Things are going smoothly here with the Scrapbook Squad. This past week, we began work on building our website, started to convert .tiff scans to .pngs, and made some progress on fixing up our family tree and other genealogical information.
Building our Website
This past week, Mady shared administrator login information with each group member. Beginning on Tuesday, each of us started work on building the skeleton of our website. This skeleton mimics what we set out to do in our group contract.
So far, we have skeleton pages for each section of our website, as well as a solid start on our “Welcome,” “Contributors,” and “Citations” pages. Some of these pages feature stand-in photo icons that we will eventually replace with cover images created from our photo scan database.
Erin has done a great job working on implementing accessibility features. We already have an accessibility tool that allows users to toggle between gray scale and inverted colors, as well as to increase the font size of the page. This feature works on mobile, too, aside from the gray scale function. We also have an easy-to-use screen reader that we are working on adding to pages.
Finally, we are all very happy with the theme and layout of our website! We chose a freshly made, free-to-use WordPress theme. Our theme allows us to use plenty of premade and custom Widgets, such as our Instagram feed, a site “bio,” a second homepage link, and social media icon links.
In lieu of meeting in class today, our group worked in the Digital Archiving Lab. Here, Erin, Piper, and Emily worked on content and accessibility of the website, and Mady and I worked on converting our .tiff scans to .pngs. Angie was a great help in showing us how to create a command in Photoshop to convert .tiffs to .pngs in one batch – what a time saver! She also showed us a way to crop out individual Polaroids from a scan that contained multiple photos.
We were able to convert almost all of our scans to .pngs by the end of class, and Mady kindly later in the lab stayed to finish the rest of the conversions.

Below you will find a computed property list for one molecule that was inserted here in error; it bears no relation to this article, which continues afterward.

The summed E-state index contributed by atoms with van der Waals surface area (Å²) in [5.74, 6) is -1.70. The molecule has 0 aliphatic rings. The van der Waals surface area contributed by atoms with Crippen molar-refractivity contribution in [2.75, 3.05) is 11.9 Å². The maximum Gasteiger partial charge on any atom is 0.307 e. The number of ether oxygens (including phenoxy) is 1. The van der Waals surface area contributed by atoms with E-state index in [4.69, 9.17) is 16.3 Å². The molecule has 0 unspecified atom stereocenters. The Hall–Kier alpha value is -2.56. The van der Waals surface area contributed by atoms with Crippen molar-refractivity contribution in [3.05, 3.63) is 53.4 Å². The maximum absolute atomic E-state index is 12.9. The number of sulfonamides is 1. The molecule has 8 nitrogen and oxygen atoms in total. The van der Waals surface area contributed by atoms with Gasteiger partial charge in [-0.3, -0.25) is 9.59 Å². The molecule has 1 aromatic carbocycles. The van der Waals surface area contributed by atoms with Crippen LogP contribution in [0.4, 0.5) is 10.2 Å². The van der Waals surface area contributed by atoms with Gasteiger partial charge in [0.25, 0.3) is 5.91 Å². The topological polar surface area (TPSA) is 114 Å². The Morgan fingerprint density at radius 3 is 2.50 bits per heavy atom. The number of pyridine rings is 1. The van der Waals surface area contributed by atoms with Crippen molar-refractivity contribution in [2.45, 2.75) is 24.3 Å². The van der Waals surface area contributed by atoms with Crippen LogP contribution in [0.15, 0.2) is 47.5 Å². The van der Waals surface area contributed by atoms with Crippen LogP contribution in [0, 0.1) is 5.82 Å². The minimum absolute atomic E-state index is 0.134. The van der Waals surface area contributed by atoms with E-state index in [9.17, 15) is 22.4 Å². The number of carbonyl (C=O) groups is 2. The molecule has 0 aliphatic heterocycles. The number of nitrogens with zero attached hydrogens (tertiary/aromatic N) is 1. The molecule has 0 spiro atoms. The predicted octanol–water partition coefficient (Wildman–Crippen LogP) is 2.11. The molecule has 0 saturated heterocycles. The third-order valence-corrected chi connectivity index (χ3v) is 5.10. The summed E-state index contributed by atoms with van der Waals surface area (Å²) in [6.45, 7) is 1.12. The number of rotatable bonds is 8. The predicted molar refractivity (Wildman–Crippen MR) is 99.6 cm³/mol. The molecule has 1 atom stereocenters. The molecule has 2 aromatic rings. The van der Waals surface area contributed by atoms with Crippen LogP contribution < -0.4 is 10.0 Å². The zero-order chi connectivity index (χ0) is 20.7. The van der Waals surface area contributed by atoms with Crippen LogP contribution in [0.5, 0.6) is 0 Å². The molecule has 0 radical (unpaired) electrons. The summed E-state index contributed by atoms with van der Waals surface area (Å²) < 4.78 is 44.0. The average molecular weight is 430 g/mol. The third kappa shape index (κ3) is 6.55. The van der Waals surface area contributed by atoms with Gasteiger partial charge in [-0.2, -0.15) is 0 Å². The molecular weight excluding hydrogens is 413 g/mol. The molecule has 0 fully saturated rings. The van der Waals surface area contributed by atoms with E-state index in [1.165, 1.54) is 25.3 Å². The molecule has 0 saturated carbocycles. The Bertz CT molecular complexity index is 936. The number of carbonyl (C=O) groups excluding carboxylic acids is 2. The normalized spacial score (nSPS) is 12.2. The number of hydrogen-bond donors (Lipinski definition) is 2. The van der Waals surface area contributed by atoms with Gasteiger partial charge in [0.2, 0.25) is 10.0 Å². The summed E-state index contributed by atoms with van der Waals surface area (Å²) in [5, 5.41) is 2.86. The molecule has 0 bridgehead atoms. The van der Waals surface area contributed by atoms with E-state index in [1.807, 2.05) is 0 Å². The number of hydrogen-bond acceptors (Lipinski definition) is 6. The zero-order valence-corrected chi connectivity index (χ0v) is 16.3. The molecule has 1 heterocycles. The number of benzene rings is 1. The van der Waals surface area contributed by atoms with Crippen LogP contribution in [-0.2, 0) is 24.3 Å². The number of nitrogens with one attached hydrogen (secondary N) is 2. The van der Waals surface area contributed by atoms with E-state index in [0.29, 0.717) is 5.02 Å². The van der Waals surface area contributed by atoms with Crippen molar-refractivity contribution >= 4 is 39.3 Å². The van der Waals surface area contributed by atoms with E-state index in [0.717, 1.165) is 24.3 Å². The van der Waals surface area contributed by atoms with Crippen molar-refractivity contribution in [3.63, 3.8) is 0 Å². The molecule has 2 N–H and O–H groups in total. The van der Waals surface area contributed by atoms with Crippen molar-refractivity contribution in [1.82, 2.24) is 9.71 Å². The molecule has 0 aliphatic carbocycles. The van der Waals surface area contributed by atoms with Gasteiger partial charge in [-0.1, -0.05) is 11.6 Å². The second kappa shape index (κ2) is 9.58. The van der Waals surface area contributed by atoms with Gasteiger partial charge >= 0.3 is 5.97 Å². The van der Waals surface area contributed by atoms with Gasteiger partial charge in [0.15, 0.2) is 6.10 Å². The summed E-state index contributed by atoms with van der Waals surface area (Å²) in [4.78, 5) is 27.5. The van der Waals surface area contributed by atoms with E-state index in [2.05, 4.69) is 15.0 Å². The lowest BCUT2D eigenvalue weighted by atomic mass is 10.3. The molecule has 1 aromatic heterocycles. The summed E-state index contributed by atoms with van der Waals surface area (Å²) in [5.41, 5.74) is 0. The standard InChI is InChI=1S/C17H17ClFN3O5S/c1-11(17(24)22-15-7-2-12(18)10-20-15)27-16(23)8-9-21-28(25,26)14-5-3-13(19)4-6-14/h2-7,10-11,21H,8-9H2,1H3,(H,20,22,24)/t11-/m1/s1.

We also streamlined our storage and upload plan for most of our files. Our .pngs will be stored on one flash drive, and our .tiffs will be stored on a larger flash drive. We will display our .pngs on our website for viewing, but create a zip file of .tiffs for audiences to download and use at their leisure. Concerning our audience, I believe that this is a feature that everyone will appreciate. I assume, based on the fact that we have permission to make a website using their family artifacts, that Jeanette and Florence are okay with these images also being downloadable – but that could be something to give them a heads up on!
We have yet to do much work concerning supplemental, narrative information. We believe that this will be easiest once many of the scanned artifacts are visible on our website, as this will guide us in exactly what we want to include.
Emily has done great work creating an annotated bibliography, part of which is viewable on our “Citations” page. Most of this bibliography provides historical context onto the history of scrapbook keeping in the nineteenth and twentieth centuries. She has also taken the time to contact local historian John Hennessey, who has provided information about the life of Anne Wilson Rowe.
All in all, I think that our group is feeling comfortable and happy with our progress on our project so far. We predict that we will have plenty of time to double our total scans once we’ve added finished uploading and organizing our first set of .pngs and our zip file and added sufficient narrative to our website. This is a very exciting project for us!